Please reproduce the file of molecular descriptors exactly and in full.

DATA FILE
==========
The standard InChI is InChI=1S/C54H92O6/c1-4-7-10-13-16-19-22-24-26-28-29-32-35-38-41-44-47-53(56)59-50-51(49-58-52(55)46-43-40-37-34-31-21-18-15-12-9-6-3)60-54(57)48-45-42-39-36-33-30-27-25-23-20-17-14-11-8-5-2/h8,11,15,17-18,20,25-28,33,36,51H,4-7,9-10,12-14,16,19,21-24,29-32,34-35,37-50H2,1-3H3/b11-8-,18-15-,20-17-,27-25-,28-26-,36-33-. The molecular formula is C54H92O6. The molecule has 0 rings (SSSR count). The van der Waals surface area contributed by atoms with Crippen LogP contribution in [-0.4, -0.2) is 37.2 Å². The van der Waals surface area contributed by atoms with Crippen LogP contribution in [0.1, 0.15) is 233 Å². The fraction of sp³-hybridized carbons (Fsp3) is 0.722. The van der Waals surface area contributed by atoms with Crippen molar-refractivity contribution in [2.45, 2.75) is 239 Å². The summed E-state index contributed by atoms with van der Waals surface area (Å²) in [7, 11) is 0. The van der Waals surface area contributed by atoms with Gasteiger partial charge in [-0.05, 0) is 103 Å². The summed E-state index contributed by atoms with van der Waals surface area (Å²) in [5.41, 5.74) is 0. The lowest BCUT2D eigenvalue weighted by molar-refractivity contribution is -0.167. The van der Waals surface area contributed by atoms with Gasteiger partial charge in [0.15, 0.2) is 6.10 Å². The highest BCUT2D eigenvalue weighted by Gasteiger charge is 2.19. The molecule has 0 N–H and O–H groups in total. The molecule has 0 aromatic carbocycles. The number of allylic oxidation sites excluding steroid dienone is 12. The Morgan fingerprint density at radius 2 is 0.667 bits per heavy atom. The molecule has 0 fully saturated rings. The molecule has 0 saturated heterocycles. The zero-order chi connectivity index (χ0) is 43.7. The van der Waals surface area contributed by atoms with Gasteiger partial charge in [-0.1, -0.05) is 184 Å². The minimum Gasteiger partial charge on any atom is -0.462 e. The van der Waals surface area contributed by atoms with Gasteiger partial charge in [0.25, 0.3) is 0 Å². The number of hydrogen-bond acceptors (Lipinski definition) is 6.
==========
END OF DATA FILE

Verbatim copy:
The standard InChI is InChI=1S/C54H92O6/c1-4-7-10-13-16-19-22-24-26-28-29-32-35-38-41-44-47-53(56)59-50-51(49-58-52(55)46-43-40-37-34-31-21-18-15-12-9-6-3)60-54(57)48-45-42-39-36-33-30-27-25-23-20-17-14-11-8-5-2/h8,11,15,17-18,20,25-28,33,36,51H,4-7,9-10,12-14,16,19,21-24,29-32,34-35,37-50H2,1-3H3/b11-8-,18-15-,20-17-,27-25-,28-26-,36-33-. The molecular formula is C54H92O6. The molecule has 0 rings (SSSR count). The van der Waals surface area contributed by atoms with Crippen LogP contribution in [-0.4, -0.2) is 37.2 Å². The van der Waals surface area contributed by atoms with Crippen LogP contribution in [0.1, 0.15) is 233 Å². The fraction of sp³-hybridized carbons (Fsp3) is 0.722. The van der Waals surface area contributed by atoms with Crippen molar-refractivity contribution in [2.45, 2.75) is 239 Å². The summed E-state index contributed by atoms with van der Waals surface area (Å²) in [7, 11) is 0. The van der Waals surface area contributed by atoms with Gasteiger partial charge in [-0.05, 0) is 103 Å². The summed E-state index contributed by atoms with van der Waals surface area (Å²) in [5.41, 5.74) is 0. The lowest BCUT2D eigenvalue weighted by molar-refractivity contribution is -0.167. The van der Waals surface area contributed by atoms with Gasteiger partial charge in [0.15, 0.2) is 6.10 Å². The highest BCUT2D eigenvalue weighted by Gasteiger charge is 2.19. The molecule has 0 N–H and O–H groups in total. The molecule has 0 aromatic carbocycles. The number of allylic oxidation sites excluding steroid dienone is 12. The Morgan fingerprint density at radius 2 is 0.667 bits per heavy atom. The molecule has 0 fully saturated rings. The molecule has 0 saturated heterocycles. The zero-order chi connectivity index (χ0) is 43.7. The van der Waals surface area contributed by atoms with Gasteiger partial charge in [-0.1, -0.05) is 184 Å². The minimum Gasteiger partial charge on any atom is -0.462 e. The van der Waals surface area contributed by atoms with Gasteiger partial charge in [0.25, 0.3) is 0 Å². The number of hydrogen-bond acceptors (Lipinski definition) is 6.